My Father’s (And Mother’s) Girl
“Amma, are you planning to come sometime today? I have waited for 45 minutes!”
“I am just leaving. On my way down.”
“That is what you said 10 minutes back! You could have given me a better time frame than, ‘We can leave now.’ I would have done other things in this time.”
“I said I am coming down. If you don’t want to come, then don’t!”
“Fine. I won’t.”
That was my mother and me, and just another day for us. She finally did go shopping, but with her friend, while I huffed at home. She and her friend discussed insensitive and impatient daughters, and I called a friend and both of us vented about inconsiderate mothers. An hour later, my mother stopped by to give me what she bought for me, and I handed her what I had bought for her the previous evening. We hugged and laughed and went our separate ways.
My mother and I are practically neighbours — I live two floors below my parents — and it is eventful, if nothing else. Some days are warm and fuzzy, when my mother makes and brings me food I like. Other days are not, like the day she practically dragged the quilt we had borrowed from her off our bed while we were still in it. (Well, perhaps that’s an exaggeration. But she did nag me to death about returning it, and came personally to collect it.)
This goes both ways. The other day I harassed her meaninglessly about returning the bottle of asafetida that her cook borrowed from me, or yesterday, when I inconsiderately drove off in her car without even checking if she needed it. Of course, she needed it. In her thinner days, we used to fight over clothes, me picking up her salwar or kameez or dupatta, or she accidentally wearing and stretching my shirts. We have thankfully passed that phase now, but the drama in some form or another continues.
For most of my life, I have been called my father’s girl. My father and I are much closer to one another, in personality and taste (which were perhaps shaped by him), and to that extent, we share a special bond. My father was permissive, while my mother was restrictive. It is easier to be the baby of the permissive parent. But this changed when I went to the US for college. Away from home, control became moot, and my relationship with my mother evolved. I was living in an apartment with roommates, cooking for myself, cleaning up after the constant stream of visiting friends, and felt many of the frustrations my mother must have felt towards me when I was living at home.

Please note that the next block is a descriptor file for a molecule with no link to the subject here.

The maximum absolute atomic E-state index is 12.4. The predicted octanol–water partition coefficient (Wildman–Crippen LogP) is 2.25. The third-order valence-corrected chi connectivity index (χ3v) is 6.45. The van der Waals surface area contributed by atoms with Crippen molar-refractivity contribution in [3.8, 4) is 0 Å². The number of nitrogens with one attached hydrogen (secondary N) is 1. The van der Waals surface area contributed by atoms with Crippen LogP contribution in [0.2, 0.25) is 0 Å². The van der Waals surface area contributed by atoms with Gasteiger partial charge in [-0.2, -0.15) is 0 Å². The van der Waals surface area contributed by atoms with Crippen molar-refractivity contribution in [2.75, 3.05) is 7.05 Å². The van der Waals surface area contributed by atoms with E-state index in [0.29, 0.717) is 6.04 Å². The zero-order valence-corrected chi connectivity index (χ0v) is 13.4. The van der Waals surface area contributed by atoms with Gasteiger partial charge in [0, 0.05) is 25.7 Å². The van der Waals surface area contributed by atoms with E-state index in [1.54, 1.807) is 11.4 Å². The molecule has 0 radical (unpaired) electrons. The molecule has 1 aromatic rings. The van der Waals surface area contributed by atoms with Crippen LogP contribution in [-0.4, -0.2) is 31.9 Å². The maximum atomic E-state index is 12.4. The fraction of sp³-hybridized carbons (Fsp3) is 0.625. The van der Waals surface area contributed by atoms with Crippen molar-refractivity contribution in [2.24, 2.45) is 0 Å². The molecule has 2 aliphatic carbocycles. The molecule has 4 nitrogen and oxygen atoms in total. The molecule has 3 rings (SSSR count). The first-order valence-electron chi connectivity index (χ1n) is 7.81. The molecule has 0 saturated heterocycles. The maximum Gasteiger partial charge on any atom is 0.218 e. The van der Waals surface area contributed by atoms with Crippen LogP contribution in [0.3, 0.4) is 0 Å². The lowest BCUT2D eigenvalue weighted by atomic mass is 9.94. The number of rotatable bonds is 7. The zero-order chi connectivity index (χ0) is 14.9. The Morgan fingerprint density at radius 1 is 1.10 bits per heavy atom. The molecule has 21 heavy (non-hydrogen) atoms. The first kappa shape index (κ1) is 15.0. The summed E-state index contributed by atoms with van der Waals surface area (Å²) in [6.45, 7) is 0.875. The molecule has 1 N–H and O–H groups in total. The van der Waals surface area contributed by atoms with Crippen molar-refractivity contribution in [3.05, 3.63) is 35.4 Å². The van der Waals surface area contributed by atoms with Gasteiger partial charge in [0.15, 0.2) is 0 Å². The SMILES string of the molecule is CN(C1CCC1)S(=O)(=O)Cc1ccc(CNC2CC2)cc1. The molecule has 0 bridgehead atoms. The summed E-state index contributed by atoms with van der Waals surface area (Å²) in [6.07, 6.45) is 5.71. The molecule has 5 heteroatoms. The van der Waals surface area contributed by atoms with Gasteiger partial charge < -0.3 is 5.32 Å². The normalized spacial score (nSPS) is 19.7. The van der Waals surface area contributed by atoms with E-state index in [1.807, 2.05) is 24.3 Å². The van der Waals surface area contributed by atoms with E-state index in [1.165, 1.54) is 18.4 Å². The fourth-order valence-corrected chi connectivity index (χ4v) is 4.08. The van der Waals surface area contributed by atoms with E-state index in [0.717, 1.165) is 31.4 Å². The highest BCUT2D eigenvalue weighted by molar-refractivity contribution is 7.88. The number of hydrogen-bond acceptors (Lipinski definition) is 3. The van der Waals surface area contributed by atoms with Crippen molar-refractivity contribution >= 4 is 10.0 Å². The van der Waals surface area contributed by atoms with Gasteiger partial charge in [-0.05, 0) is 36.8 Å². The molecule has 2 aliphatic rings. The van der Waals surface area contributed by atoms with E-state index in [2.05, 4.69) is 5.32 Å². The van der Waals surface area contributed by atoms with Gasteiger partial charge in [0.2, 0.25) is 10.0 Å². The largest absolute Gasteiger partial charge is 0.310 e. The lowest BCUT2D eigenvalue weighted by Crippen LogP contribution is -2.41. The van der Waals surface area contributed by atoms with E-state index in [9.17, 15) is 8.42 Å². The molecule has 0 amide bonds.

My mother, for her part, had started interacting more with people my age who volunteered at her organization. During those years, both of us were coincidentally studying many of the same things, I as a part of my undergraduate curriculum, and she as a part of a course in special education. Our worlds moved closer and I realized I was a lot more like her than I had imagined. Our relationship transformed into something of a sibling bond, with all of the associated fun and bickering.
In the years since, we have bonded and squabbled through many life changes: my wedding, her health, her profession, my business, the death of my grandmother, and, most recently, the birth of my baby. We have travelled together, often shopped together, bitched and gossiped about our neighbours together, and commiserated when we each fought with our husbands. And even though I have known her all my life, I am still surprised by the things I continue to learn about her. My mother’s avatar as a successful fundraiser for her organization is something she was evolving toward for a while, but I only see it now. The more we gossip, I uncover that my mother is a fantastic storyteller. Her stories are unhurried and detailed and very funny. Often, very persistent as well. Recently, she narrated the story of a Tamil film, Enthiran-Robot, scene by scene, completely ignoring all my attempts to change the subject, digress, and run. Growing up an only child, it has been surprising and entertaining to discover a sister in my mother.
Now a mother myself, we seem to have entered another stage in our relationship. It is nice to have someone experienced, but who doesn’t impose lessons or philosophies on my parenting. She allows me the space to make my decisions and my mistakes. She is around, but doesn’t crowd; she lets me flail a bit before reaching out. She is clear: She is a grandmother, not a baby-sitter. I don’t always feel equanimous about it, but I realize that is the belligerent and unreasonable child in me. It’s a learning that helps me recognize and respond to the belligerence and unreasonableness in my own child.
My mother and I have endless discussions on the psychology we both studied in past lives, but now in the context of my son. It is technical and academic, and many times to no purpose at all, but also fun to remember and share. I know when the time comes, we will have similar academic discussions on what school to send my son to, whether or not we like his teachers or his school’s teaching philosophy. We will discuss what extracurricular activities to send him to and how much to push him. We will participate excitedly in his class projects.
It is nice to know there will always be something new to learn about my mother, and something new for her to learn about me. It is a journey I look forward to — even if I have to wait 45 minutes for her to arrive.
Hey Jyoti, this is an absolutely fantastic piece about your mom and my dear friend, whom I have only recently reconnected with. I could just picture the scene in any family with daughters or daughters-in-law and mothers and mothers-in-law. We are perpetually discovering the unknown, unexplored sides of each other. Beautifully written.
Thanks so much!